This work is a contemporary narrative with a musical motif, narrated by the author with personal testimony, and dialogue with artists, authors, musicians, dancers, singers, poets, songwriters, and stars. This journalistic odyssey observes the world's most interesting band, whose brilliant creative performances, and individual intellectual insight, provide us with this ostentatious modern day literary account. On the road & at home with the Grateful Dead and their family of bands and musical company, this book records a distinctive recital of spiritual events, revealing a new orchestrated portrait, a sculptured arrangement of golden memories. There is nothing like a Grateful Dead concert! It is a unique and unconventional experience.
FARE THEE WELL
Celebrating 50 Years of the Grateful Dead
Levi's Stadium, Santa Clara, California
1st day June 27, 2015
It is early evening in Santa Clara, California, 2015, the first day of the Fare Thee Well shows, and the Grateful Dead take the stage in the twenty-first century for the first time. There is nothing like a Grateful Dead concert! It’s a special, timeless feeling, intuitive moment, unity of spirit, gathering of the souls, grounded in vibration, with light and sounds to stimulate our senses, balance our emotions, displace our worries and fears, opening the well of inner kindness, smiling in the peace of our moments shared. The band jams into “Truckin” singing five of the hundred verses Robert Hunter wrote with the band on the road. “Sometimes the light’s all shining on me. Other times I can barely see. Lately, it occurs to me, what a long, strange trip it’s been.”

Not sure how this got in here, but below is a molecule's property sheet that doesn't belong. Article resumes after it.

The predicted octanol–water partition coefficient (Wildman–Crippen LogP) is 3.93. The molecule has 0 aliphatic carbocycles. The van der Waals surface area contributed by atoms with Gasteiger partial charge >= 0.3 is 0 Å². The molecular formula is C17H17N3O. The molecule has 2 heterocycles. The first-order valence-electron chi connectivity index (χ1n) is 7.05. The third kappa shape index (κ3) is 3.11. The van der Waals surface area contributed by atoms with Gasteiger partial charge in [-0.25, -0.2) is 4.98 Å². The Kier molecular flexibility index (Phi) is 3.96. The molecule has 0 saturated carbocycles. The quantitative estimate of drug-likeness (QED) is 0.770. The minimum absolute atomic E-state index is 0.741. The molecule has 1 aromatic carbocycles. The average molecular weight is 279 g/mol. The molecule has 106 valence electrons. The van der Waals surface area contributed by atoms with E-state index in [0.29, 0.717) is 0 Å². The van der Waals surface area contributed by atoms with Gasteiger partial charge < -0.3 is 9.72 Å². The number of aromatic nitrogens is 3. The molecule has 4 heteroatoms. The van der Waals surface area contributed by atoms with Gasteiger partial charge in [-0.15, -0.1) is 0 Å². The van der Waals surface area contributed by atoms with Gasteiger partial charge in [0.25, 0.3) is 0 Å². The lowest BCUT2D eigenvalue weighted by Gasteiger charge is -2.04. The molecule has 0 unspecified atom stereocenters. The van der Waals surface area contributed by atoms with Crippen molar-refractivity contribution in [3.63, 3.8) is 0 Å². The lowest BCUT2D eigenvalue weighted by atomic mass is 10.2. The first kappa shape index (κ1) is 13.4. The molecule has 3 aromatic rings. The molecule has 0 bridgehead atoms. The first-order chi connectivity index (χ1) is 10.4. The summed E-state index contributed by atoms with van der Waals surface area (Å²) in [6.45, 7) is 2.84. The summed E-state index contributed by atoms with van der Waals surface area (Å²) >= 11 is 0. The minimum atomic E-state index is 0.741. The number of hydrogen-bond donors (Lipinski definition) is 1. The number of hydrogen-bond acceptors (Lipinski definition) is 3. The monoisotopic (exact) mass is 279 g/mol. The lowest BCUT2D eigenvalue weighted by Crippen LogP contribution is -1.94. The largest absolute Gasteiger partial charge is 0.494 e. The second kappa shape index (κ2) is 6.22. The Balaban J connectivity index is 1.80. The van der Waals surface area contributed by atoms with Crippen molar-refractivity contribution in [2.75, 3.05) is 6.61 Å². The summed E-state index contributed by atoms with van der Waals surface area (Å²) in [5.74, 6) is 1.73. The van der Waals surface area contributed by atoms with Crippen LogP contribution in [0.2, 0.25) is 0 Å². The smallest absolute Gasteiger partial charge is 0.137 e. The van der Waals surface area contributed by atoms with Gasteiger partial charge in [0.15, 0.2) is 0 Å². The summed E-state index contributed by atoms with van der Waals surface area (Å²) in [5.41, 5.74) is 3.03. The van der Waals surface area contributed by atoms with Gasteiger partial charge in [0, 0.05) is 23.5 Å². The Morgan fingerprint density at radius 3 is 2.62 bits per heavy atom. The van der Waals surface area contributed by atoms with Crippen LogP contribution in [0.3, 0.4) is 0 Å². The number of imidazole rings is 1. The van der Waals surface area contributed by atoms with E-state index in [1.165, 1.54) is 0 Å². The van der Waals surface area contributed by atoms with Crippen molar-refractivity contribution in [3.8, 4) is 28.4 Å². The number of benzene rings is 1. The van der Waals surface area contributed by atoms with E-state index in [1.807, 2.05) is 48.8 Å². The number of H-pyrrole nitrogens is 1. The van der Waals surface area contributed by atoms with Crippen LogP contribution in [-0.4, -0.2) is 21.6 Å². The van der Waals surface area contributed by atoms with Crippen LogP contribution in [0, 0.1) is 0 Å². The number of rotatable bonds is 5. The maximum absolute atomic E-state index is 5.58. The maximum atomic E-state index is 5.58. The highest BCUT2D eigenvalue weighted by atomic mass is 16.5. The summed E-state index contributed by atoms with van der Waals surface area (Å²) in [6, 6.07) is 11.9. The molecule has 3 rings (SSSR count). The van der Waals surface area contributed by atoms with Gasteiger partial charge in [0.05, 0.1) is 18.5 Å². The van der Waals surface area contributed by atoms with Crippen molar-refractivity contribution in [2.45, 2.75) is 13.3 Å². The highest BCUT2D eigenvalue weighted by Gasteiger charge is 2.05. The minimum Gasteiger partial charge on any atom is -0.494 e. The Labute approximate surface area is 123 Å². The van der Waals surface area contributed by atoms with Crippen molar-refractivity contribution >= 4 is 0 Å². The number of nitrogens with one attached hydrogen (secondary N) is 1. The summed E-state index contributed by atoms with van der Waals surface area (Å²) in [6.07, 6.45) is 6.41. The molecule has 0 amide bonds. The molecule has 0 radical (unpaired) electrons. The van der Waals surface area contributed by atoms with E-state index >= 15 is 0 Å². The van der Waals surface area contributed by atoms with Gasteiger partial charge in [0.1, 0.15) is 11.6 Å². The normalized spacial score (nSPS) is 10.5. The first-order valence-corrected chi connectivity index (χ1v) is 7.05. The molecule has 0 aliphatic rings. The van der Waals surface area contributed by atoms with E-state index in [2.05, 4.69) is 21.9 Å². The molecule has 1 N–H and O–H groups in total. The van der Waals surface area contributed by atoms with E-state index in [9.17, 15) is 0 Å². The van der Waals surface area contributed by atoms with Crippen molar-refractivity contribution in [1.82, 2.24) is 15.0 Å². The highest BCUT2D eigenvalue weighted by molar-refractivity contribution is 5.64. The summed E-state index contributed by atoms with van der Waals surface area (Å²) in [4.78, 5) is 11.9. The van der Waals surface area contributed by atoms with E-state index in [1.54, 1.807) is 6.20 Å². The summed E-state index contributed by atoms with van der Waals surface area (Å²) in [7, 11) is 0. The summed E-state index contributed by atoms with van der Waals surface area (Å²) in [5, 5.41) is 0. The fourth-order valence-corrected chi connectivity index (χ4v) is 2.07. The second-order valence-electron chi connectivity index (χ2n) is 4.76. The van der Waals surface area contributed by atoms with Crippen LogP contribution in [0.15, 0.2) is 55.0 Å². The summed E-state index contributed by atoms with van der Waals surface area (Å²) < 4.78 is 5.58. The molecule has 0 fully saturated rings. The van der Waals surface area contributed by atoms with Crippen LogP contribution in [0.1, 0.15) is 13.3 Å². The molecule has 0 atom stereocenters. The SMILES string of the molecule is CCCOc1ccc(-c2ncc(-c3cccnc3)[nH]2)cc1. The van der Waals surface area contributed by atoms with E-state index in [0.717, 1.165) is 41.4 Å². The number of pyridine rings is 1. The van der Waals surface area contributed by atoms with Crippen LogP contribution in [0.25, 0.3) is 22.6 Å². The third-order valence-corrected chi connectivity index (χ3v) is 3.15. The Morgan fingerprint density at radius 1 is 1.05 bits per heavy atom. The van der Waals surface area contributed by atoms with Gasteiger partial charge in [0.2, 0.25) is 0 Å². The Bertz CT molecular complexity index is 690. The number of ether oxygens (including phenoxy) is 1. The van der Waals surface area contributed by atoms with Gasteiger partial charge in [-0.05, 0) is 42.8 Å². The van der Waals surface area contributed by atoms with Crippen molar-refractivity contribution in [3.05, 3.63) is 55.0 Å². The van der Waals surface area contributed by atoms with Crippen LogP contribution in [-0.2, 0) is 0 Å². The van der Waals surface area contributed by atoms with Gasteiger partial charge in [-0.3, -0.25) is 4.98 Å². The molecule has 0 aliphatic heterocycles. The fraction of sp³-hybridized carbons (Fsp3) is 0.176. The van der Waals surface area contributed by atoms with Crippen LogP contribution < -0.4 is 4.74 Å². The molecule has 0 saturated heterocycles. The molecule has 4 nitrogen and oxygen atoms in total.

The last days of the Grateful Dead are full of the first. Their sound is distinct, loud and unique. They're not just another rock ‘n roll band playing, but a musical collaraboration of intuitive consciousness, telepathic notes, energetic stimulation, stability, and balance we interpret in dance and spirit. We all recognize the Grateful Dead and their unique ability to be harmonious, focused, intense, with empathetic talent in collusion and cooperation, in a maze of transformation that speaks individually and collectively to each member of the audience.
The first time I hear
"Uncle John's Band" is the first Grateful Dead song I listen to and I’m instantly and forever changed. This music is mellow, articulate, speaking to all aspects of our lives, and truly making us feel good about ourselves. “Uncle John’s Band” is the first song I hear at the first Grateful Dead show I go to, at the Fillmore East in NYC.
"Truckin'" is the first Grateful Dead song to climb the song charts. “Uncle John’s Band” follows “Truckin’” here tonight. Then they play Robert Hunter’s first song he wrote for the Grateful Dead, “Alligator” > “Cumberland Blues”, Phil Lesh’s first Grateful Dead song he wrote with Jerry Garcia, and Robert Hunter; Bob Weir first penned “Born Cross-Eyed” > “Cream Puff War”, Jerry Garcia’s first lyric and music song, then one of their first covers, Noah Lewis' song “Viola Lee Blues”. The band is playing its unique style of the song. Listening to the sweet spirits present I hear Noah playing his harp in the background and Jerry Garcia jamming with the Jubilee band, when suddenly a giant esthetic rainbow appears in the sky, and the crowd is amazed. There’s cloud cover in this time of drought, and a double rainbow appears while the band is still playing the end of its first set. To me this delightful moment is déjà vu. I recall a dream I had that was so real, almost heaven-like, of the Grateful Dead with rainbows and rings and spheres, but disturbing because Jerry was missing from the dream. I realize now the dream was a foreshadowing of this moment. As soon as the set ends, a few drops of rain fall on the crowd. A spectacular sunset follows. Promoter Bill Graham famously said of the Grateful Dead "They're not the best at what they do, they're the only ones that do what they do."